We were playing around, warming up our bodies to get into different “impressive” poses inspired by the majesty of the Treasury of Petra. We were aware of the curious eyes on us, but very focused on getting the shot for Jade Yoga’s 2017 calendar. There was nothing spiritual about what I was doing. I was not too concerned about my breath or the flow of energy. I just wanted my muscles to open up to get me into a pseudo yoga pose for the camera. Naturally, those watching us started wondering if we were training for the circus. It certainly felt that way.
I never aspired to join the circus. And yoga always terrified me. Following celebrity yogis in impossible contortions is intimidating and humbling. How do they do it? More importantly, why can’t I?
Where are all the men at yoga classes? My brother asked recently. He has been practicing yoga for many years. Everyday. For two hours a day. He of course knew well that most men avoided yoga because they believed they were inflexible. He recalled his own journey with yoga, first walking into a roomful of highly flexible women over a decade ago. While the women around him were getting into beautifully aligned forward folds, comfortably resting their entire palms on the mat, he could barely reach his knees. A seasoned athlete all his life, dedicated to his health and wellness, he was humbled at that moment when he came face to face with his inflexibility and his insecurities.
The physical practice of postures- is called a “practice”. It is not an art. It is not a skill or a craft. It is a practice. One is forever a student.
He persisted, committing himself to the practice for years. Today, he is asked to model full expressions of poses to the class. Ladies and gentlemen, meet my very own, live celebrity yogi. What makes him authentic to me –and inspiring- is that I know the dedication it has taken to get him to where he is today. There is a reason why yoga asana –the physical practice of postures- is called a “practice”. It is not an art. It is not a skill or a craft. It is a practice. One is forever a student.
Yoga asana is one of 8 limbs of yoga. The actual physical practice of yoga asana is intended to strengthen the body so that it can sit upright in meditation. Some body types are naturally open and flexible. Others, not so much. Some body types are naturally strong, some not so much. We are all at different levels with different sets of strengths and areas of contrast.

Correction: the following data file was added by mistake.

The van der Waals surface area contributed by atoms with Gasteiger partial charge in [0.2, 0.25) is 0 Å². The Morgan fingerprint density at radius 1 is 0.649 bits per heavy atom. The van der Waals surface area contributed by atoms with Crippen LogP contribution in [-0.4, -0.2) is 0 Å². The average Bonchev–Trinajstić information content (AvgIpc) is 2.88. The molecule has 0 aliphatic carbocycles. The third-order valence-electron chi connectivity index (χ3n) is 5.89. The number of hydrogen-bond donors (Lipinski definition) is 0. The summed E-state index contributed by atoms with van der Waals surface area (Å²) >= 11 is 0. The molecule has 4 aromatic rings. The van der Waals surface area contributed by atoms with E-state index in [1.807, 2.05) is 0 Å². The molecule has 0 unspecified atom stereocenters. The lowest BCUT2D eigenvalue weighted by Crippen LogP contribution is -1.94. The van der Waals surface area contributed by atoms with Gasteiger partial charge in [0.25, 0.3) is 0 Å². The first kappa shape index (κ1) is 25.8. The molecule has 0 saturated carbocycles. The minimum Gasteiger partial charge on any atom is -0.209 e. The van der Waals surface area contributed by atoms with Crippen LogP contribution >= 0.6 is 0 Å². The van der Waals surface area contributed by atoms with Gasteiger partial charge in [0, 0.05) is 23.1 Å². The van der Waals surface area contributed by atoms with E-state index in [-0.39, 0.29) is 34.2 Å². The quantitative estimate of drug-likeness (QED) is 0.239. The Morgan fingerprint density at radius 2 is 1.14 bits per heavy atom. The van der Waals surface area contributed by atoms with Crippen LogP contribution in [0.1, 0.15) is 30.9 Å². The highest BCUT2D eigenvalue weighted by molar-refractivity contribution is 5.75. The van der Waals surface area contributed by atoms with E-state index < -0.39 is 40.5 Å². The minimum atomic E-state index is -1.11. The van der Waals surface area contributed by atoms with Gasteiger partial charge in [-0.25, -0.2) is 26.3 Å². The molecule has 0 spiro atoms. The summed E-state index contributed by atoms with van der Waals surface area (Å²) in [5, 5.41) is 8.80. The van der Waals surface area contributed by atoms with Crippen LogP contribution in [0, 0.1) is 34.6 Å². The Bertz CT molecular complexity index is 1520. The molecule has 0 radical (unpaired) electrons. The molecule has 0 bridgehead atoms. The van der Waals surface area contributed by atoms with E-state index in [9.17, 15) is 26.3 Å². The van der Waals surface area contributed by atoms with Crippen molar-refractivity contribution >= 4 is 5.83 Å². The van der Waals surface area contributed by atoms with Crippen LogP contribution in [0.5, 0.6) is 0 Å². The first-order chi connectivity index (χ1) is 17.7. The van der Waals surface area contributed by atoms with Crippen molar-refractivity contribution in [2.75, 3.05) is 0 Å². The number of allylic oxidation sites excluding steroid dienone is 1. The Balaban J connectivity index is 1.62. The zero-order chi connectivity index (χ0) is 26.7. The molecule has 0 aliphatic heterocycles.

Beside meditation, we need strong, open, aligned bodies for energy to flow freely without obstruction. We draw energy –prana- from our breath. The stronger, more open we are, the smoother the flow. This energy is nature’s very own medicine. It is the fuel to help us function at our optimal state. When there is tension in the body from injury or stress, there is an obstruction in the path of energy, which in turn causes stagnation. If not cleared, this ultimately manifests in a state of dis-ease –in the form of physical or emotional discomfort or illness.
I get it. Believe me. It’s not easy to sit in a roomful of highly flexible practitioners in lotus pose when you cannot even sit upright on the floor in any position. At this juncture, you are faced with two options. If you are like most people, you will walk out of the room determined to work on your flexibility away from the public eye –everyday you tell yourself. Maybe one day, you can attend a class and show all those people how naturally flexible you are.
Or if you are like my brother, you recognize that your ego is bruised. While you nurse it, you vow to address the areas that need attention through practice under the guidance of someone who has walked this path before. Which means you show up for yourself. And you continue to show up. Don’t they say, when the student is ready, the teacher will appear?
We do not step onto our yoga mats for the first –or second or 500th– time- flexible, strong, graceful, and open. But I promise you this: with a dedicated, committed practice, you step off your mat a little more flexible, stronger, and activated. Every single time. And in the process, you end up getting to know yourself.
The journey of yoga has no final destination. You do not arrive when you stand on your head or touch your toes. It is on the journey that you meet yourself. And continue to meet yourself- every time.
Everyone is familiar with the great Sri K. Patabhi Jois‘s famous saying: “Practice and all is coming.” It really is. What is not so widely known is that he has also said “yoga is an internal practice. The rest is just a circus.”
The journey of yoga has no final destination. You do not arrive when you stand on your head or touch your toes. It is on the journey that you meet yourself. And continue to meet yourself every time.